Moyer said he assigned investigators from his agency to the FBI and the offices of the U.S. attorney, the attorney general and the Baltimore state’s attorney. He launched “contraband interdiction teams” to perform “more unannounced interdictions than ever before.”
He began requiring applicants to the agency to submit to polygraph tests, as he staffed his human resources office with “retired police officers who worked as executives in major police departments.”
Officials with the union that represents Maryland prison employees stressed that the investigation began three years ago with a tip from a corrections officer concerned about the misconduct. The overwhelming majority of officers want to work free of concern about colleagues conspiring with inmates, they said.
“Our officers are people of honesty and integrity, and they want to continue working with people of honesty and integrity,” said Pat Moran, president of a local office of the American Federation of State, County and Municipal Employees.
Ron McAndrew, a retired Florida warden, said correctional officers are “a very honorable people,” but he believes “there’s a dirty, rotten 5 percent” in every correctional facility in the country.
Of the series of indictments in Maryland, he said, “It says something to me in very loud terms. It says that if this is the third or fourth time that large-scale operations have been uncovered, someone at the top is not doing his or her job.”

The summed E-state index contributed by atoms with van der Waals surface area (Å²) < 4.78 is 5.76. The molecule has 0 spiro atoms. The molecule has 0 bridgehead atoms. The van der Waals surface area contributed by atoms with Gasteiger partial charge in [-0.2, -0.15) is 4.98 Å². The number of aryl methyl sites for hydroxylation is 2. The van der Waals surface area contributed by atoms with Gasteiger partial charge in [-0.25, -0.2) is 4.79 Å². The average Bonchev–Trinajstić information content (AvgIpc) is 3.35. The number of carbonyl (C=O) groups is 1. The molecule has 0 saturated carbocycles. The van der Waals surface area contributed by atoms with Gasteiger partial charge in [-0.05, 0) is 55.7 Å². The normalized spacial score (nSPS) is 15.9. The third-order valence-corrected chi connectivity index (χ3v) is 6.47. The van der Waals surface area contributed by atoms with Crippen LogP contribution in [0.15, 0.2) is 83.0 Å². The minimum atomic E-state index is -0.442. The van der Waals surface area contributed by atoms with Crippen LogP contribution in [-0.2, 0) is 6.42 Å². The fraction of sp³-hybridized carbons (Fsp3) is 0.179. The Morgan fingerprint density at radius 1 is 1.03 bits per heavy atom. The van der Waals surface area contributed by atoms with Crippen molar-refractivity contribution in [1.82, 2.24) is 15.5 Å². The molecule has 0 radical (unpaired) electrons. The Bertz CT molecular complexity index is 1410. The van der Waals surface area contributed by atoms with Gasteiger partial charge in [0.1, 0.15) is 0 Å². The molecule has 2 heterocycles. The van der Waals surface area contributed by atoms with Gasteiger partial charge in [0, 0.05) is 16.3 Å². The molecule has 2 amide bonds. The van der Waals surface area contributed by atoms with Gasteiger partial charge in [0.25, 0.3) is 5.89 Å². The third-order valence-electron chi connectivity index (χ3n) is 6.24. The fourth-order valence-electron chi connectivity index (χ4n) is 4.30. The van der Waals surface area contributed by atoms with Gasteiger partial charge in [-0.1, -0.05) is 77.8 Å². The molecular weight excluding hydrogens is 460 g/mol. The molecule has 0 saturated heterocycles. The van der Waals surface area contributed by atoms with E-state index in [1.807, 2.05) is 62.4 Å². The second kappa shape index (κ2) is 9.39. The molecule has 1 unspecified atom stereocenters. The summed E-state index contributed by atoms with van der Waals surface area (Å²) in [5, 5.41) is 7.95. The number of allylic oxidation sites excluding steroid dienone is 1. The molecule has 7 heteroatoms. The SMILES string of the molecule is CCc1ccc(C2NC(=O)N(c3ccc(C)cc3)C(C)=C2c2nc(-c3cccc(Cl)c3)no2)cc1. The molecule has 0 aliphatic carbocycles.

If the person at the top is relatively new, like Moyer, it means he has his hands full and lots of improvements to make, McAndrew said. “You’ve got to walk, you’ve got to talk, you’ve got to keep your ear to the ground and you have to talk to prisoners and your staff to find out what’s going on in your institutions,” he said.
The union pointed to a large number of open positions within the corrections system, straining the existing workforce.
“We understand they’re trying to hire good people, but you’ve got to do a better job,” said Jeff Pittman, a spokesman for AFSCME. “By their own admission, they’ve pulled in 15 new officers who’ve gone through the [training] academy, out of 700 positions that they admit that they’re down.”
Horn, the John Jay professor, said Maryland should treat corrections officers like its state troopers. The starting salary for a corrections officer in Maryland has been $38,000. State troopers start at $35,000 but jump to $46,000 after completing the training academy.
“I think if we began to treat our correctional officers — their salary, their training, our expectation of their professionalism — as we do our state police, we would see better outcomes,” Horn said.
After the city jail scandal, some experts said the local staff was more susceptible to colluding with inmates who came from the same neighborhood or ran in similar social circles. That’s not the case at ECI, the state’s largest prison, where local prison guards oversee inmates brought there from across the state.
Gaston points to a closing gap between the socioeconomic status of inmates and corrections officers.
He said from a sociological standpoint, there are benefits to having inmates and officers share similar backgrounds. “But it also diminishes some of the barriers that once were in place,” he said, and brings risks.
“There’s a closer identity between the keepers and the kept than there has ever been before,” Gaston said.